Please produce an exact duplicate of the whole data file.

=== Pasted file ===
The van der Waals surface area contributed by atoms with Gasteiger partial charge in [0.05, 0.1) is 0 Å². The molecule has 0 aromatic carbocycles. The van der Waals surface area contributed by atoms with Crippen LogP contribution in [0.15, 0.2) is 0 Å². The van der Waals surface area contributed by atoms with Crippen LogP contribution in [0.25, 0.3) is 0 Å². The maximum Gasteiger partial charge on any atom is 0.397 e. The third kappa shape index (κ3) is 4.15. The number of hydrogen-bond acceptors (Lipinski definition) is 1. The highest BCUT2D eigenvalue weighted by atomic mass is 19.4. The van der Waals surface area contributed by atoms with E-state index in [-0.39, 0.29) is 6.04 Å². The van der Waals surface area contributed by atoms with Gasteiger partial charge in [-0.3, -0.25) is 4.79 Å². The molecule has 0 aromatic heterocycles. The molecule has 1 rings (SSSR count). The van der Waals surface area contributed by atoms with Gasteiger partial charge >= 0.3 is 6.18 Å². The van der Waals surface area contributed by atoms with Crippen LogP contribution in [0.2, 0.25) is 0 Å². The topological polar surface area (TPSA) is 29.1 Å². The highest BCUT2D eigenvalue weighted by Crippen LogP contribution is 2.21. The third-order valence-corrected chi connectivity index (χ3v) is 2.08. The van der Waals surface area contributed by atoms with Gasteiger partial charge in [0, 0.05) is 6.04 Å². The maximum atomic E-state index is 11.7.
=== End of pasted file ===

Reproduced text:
The van der Waals surface area contributed by atoms with Gasteiger partial charge in [0.05, 0.1) is 0 Å². The molecule has 0 aromatic carbocycles. The van der Waals surface area contributed by atoms with Crippen LogP contribution in [0.15, 0.2) is 0 Å². The van der Waals surface area contributed by atoms with Crippen LogP contribution in [0.25, 0.3) is 0 Å². The maximum Gasteiger partial charge on any atom is 0.397 e. The third kappa shape index (κ3) is 4.15. The number of hydrogen-bond acceptors (Lipinski definition) is 1. The highest BCUT2D eigenvalue weighted by atomic mass is 19.4. The van der Waals surface area contributed by atoms with E-state index in [-0.39, 0.29) is 6.04 Å². The van der Waals surface area contributed by atoms with Gasteiger partial charge in [-0.3, -0.25) is 4.79 Å². The molecule has 0 aromatic heterocycles. The molecule has 1 rings (SSSR count). The van der Waals surface area contributed by atoms with Gasteiger partial charge >= 0.3 is 6.18 Å². The van der Waals surface area contributed by atoms with Crippen LogP contribution in [0.2, 0.25) is 0 Å². The topological polar surface area (TPSA) is 29.1 Å². The highest BCUT2D eigenvalue weighted by Crippen LogP contribution is 2.21. The third-order valence-corrected chi connectivity index (χ3v) is 2.08. The van der Waals surface area contributed by atoms with Gasteiger partial charge in [0, 0.05) is 6.04 Å². The maximum atomic E-state index is 11.7.